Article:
WASHINGTON — Lender CIT Group has filed for Chapter 11 bankruptcy protection, in an effort to restructure its debt while trying to keep loans flowing to the thousands of mid-sized and small businesses.
CIT (NYSE:CIT) made the filing in New York bankruptcy court Sunday, after a debt-exchange offer to bondholders failed. CIT said in a statement that its bondholders have overwhelmingly approved a prepackaged reorganization plan which will reduce total debt by $10 billion while allowing the company to continue to do business.
“The decision to proceed with our plan of reorganization will allow CIT to continue to provide funding to our small business and middle market customers, two sectors that remain vitally important to the U.S. economy,” said Jeffrey Peek, chairman and CEO. Peek has said he plans to step down at the end of the year.
CIT’s move will wipe out current holders of its common and preferred stock, likely meaning the U.S. government will lose the $2.3 billion it sunk into CIT last year to prop up the ailing company. The government could have lost billions more, however, had it not declined to hand over more aid to the company earlier this year.
The Chapter 11 filing is one of the biggest in U.S. corporate history. CIT’s bankruptcy filing shows $71 billion in finance and leasing assets against total debt of $64.9 billion. Its collapse is the latest in a string of huge cases driven by the financial crisis over the past two years, as bailed out industry heavyweights like General Motors and Chrysler both entered bankruptcy court.
CIT has been trying to fend off disaster for several months and narrowly avoided collapse in July. It has struggled to find funding as sources it previously relied on, such as short-term debt, evaporated during the credit crisis.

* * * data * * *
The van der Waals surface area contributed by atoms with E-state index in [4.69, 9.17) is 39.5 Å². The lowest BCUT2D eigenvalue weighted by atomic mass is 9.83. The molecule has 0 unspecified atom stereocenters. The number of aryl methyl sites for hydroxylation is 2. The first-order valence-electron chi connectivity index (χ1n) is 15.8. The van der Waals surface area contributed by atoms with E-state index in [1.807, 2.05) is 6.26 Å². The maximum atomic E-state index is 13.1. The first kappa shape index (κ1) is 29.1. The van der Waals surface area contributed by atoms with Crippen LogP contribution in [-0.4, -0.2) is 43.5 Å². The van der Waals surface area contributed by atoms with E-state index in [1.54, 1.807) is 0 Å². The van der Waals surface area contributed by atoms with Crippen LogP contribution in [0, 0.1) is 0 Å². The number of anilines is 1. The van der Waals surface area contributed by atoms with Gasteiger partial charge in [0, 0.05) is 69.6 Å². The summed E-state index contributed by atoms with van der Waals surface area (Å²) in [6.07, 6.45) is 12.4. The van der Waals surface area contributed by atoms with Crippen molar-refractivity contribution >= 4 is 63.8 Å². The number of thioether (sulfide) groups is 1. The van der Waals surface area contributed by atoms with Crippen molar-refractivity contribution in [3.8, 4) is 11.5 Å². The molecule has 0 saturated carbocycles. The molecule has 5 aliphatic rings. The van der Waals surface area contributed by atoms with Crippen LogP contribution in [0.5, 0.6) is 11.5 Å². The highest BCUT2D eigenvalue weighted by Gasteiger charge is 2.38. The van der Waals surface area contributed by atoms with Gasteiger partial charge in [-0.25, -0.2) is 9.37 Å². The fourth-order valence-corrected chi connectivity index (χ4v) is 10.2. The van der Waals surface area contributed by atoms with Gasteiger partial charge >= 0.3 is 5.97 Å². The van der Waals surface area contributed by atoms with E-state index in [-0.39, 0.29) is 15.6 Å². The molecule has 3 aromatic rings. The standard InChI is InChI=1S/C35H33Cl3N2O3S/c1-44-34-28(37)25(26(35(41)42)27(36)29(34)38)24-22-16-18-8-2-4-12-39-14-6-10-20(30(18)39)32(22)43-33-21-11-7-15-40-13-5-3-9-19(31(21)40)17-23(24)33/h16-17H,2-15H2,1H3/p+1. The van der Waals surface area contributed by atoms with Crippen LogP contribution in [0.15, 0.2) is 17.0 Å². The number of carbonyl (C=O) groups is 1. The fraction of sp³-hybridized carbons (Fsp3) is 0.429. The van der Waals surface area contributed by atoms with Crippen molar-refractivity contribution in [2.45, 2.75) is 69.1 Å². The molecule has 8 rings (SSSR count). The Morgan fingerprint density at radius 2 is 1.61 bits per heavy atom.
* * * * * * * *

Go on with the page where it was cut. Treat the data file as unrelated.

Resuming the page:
It received $4.5 billion in credit from its own lenders and bondholders last week, reportedly made a deal with Goldman Sachs to lower debt payments, and negotiated a $1 billion line of credit from billionaire investor and bondholder Carl Icahn. But the company failed to convince bondholders to support a debt-exchange offer, a step that would have trimmed at least $5.7 billion from its debt burden and given CIT more time to pay off what it owes.
It is unclear what the filing will mean for the country’s small businesses, many of which look to CIT for loans to cover expenses like buying materials at a time when other credit is hard to come by.
Analysts have warned that already ailing sectors, like retailers, could be hit especially hard, since CIT serves as the short-term financier for about 2,000 vendors that supply merchandise to more than 300,000 stores.